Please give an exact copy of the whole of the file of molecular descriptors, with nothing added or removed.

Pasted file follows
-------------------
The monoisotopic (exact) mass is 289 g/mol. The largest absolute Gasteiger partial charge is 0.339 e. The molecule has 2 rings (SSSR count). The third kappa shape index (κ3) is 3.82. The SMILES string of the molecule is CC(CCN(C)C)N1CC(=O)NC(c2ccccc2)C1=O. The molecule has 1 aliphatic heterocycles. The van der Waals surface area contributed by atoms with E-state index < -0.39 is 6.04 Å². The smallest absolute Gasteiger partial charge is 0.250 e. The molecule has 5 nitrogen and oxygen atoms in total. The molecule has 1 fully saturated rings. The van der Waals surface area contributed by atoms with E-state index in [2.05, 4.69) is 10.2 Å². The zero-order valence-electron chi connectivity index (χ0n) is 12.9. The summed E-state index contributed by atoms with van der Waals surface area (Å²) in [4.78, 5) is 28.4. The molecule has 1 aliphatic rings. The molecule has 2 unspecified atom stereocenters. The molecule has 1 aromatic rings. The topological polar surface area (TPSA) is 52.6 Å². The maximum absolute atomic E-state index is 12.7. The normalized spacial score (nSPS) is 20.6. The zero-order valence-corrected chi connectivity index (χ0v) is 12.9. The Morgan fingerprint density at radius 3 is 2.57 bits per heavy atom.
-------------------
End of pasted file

The monoisotopic (exact) mass is 289 g/mol. The largest absolute Gasteiger partial charge is 0.339 e. The molecule has 2 rings (SSSR count). The third kappa shape index (κ3) is 3.82. The SMILES string of the molecule is CC(CCN(C)C)N1CC(=O)NC(c2ccccc2)C1=O. The molecule has 1 aliphatic heterocycles. The van der Waals surface area contributed by atoms with E-state index < -0.39 is 6.04 Å². The smallest absolute Gasteiger partial charge is 0.250 e. The molecule has 5 nitrogen and oxygen atoms in total. The molecule has 1 fully saturated rings. The van der Waals surface area contributed by atoms with E-state index in [2.05, 4.69) is 10.2 Å². The zero-order valence-electron chi connectivity index (χ0n) is 12.9. The summed E-state index contributed by atoms with van der Waals surface area (Å²) in [4.78, 5) is 28.4. The molecule has 1 aliphatic rings. The molecule has 2 unspecified atom stereocenters. The molecule has 1 aromatic rings. The topological polar surface area (TPSA) is 52.6 Å². The maximum absolute atomic E-state index is 12.7. The normalized spacial score (nSPS) is 20.6. The zero-order valence-corrected chi connectivity index (χ0v) is 12.9. The Morgan fingerprint density at radius 3 is 2.57 bits per heavy atom.